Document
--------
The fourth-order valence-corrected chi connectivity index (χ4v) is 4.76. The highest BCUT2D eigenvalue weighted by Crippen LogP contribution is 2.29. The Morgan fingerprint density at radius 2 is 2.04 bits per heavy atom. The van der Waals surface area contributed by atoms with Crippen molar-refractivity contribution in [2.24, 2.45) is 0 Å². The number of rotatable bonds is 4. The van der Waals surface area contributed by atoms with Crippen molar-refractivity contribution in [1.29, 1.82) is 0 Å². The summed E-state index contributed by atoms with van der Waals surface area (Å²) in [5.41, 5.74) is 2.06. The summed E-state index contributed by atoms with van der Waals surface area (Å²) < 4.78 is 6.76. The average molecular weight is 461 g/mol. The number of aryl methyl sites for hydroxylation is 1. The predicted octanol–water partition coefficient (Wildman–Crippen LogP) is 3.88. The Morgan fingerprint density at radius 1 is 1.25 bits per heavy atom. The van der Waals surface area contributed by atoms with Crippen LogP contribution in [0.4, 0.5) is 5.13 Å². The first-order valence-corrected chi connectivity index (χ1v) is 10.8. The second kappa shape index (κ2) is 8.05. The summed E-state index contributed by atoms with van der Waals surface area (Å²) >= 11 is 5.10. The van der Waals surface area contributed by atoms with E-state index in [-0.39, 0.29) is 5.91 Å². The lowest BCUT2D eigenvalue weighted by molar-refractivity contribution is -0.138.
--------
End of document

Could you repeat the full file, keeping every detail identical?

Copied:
The fourth-order valence-corrected chi connectivity index (χ4v) is 4.76. The highest BCUT2D eigenvalue weighted by Crippen LogP contribution is 2.29. The Morgan fingerprint density at radius 2 is 2.04 bits per heavy atom. The van der Waals surface area contributed by atoms with Crippen molar-refractivity contribution in [2.24, 2.45) is 0 Å². The number of rotatable bonds is 4. The van der Waals surface area contributed by atoms with Crippen molar-refractivity contribution in [1.29, 1.82) is 0 Å². The summed E-state index contributed by atoms with van der Waals surface area (Å²) in [5.41, 5.74) is 2.06. The summed E-state index contributed by atoms with van der Waals surface area (Å²) < 4.78 is 6.76. The average molecular weight is 461 g/mol. The number of aryl methyl sites for hydroxylation is 1. The predicted octanol–water partition coefficient (Wildman–Crippen LogP) is 3.88. The Morgan fingerprint density at radius 1 is 1.25 bits per heavy atom. The van der Waals surface area contributed by atoms with Crippen LogP contribution in [0.4, 0.5) is 5.13 Å². The first-order valence-corrected chi connectivity index (χ1v) is 10.8. The second kappa shape index (κ2) is 8.05. The summed E-state index contributed by atoms with van der Waals surface area (Å²) >= 11 is 5.10. The van der Waals surface area contributed by atoms with E-state index in [-0.39, 0.29) is 5.91 Å². The lowest BCUT2D eigenvalue weighted by molar-refractivity contribution is -0.138.